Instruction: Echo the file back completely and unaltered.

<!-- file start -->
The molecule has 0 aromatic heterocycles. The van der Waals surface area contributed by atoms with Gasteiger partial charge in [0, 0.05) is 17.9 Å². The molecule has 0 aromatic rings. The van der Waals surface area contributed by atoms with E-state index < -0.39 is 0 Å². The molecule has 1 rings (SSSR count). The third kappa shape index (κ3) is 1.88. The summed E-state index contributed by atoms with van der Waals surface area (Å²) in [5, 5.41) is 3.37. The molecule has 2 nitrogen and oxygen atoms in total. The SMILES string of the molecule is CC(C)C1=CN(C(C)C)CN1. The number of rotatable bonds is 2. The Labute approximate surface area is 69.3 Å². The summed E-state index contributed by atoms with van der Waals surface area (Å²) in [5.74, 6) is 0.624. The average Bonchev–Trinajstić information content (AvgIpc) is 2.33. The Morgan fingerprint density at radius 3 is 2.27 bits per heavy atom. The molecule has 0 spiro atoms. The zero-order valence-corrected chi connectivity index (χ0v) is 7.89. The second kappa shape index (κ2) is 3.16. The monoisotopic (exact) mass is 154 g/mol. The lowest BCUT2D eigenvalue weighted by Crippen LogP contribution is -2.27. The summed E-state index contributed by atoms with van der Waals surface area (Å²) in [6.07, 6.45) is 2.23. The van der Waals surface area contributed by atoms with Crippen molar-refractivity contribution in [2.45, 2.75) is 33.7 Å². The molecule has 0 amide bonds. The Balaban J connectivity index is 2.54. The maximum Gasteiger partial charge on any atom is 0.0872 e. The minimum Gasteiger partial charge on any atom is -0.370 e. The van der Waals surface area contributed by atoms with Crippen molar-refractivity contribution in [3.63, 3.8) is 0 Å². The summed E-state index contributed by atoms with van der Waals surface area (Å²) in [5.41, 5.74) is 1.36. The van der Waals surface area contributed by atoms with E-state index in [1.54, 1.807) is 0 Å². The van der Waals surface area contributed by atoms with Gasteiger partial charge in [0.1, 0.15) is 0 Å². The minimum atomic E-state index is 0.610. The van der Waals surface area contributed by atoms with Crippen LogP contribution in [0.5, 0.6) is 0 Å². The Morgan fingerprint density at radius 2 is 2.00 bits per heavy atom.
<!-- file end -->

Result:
The molecule has 0 aromatic heterocycles. The van der Waals surface area contributed by atoms with Gasteiger partial charge in [0, 0.05) is 17.9 Å². The molecule has 0 aromatic rings. The van der Waals surface area contributed by atoms with E-state index < -0.39 is 0 Å². The molecule has 1 rings (SSSR count). The third kappa shape index (κ3) is 1.88. The summed E-state index contributed by atoms with van der Waals surface area (Å²) in [5, 5.41) is 3.37. The molecule has 2 nitrogen and oxygen atoms in total. The SMILES string of the molecule is CC(C)C1=CN(C(C)C)CN1. The number of rotatable bonds is 2. The Labute approximate surface area is 69.3 Å². The summed E-state index contributed by atoms with van der Waals surface area (Å²) in [5.74, 6) is 0.624. The average Bonchev–Trinajstić information content (AvgIpc) is 2.33. The Morgan fingerprint density at radius 3 is 2.27 bits per heavy atom. The molecule has 0 spiro atoms. The zero-order valence-corrected chi connectivity index (χ0v) is 7.89. The second kappa shape index (κ2) is 3.16. The monoisotopic (exact) mass is 154 g/mol. The lowest BCUT2D eigenvalue weighted by Crippen LogP contribution is -2.27. The summed E-state index contributed by atoms with van der Waals surface area (Å²) in [6.07, 6.45) is 2.23. The van der Waals surface area contributed by atoms with Crippen molar-refractivity contribution in [2.45, 2.75) is 33.7 Å². The molecule has 0 amide bonds. The Balaban J connectivity index is 2.54. The maximum Gasteiger partial charge on any atom is 0.0872 e. The minimum Gasteiger partial charge on any atom is -0.370 e. The van der Waals surface area contributed by atoms with Crippen molar-refractivity contribution in [3.63, 3.8) is 0 Å². The summed E-state index contributed by atoms with van der Waals surface area (Å²) in [5.41, 5.74) is 1.36. The van der Waals surface area contributed by atoms with E-state index in [1.54, 1.807) is 0 Å². The van der Waals surface area contributed by atoms with Gasteiger partial charge in [0.1, 0.15) is 0 Å². The minimum atomic E-state index is 0.610. The van der Waals surface area contributed by atoms with Crippen LogP contribution in [0.5, 0.6) is 0 Å². The Morgan fingerprint density at radius 2 is 2.00 bits per heavy atom.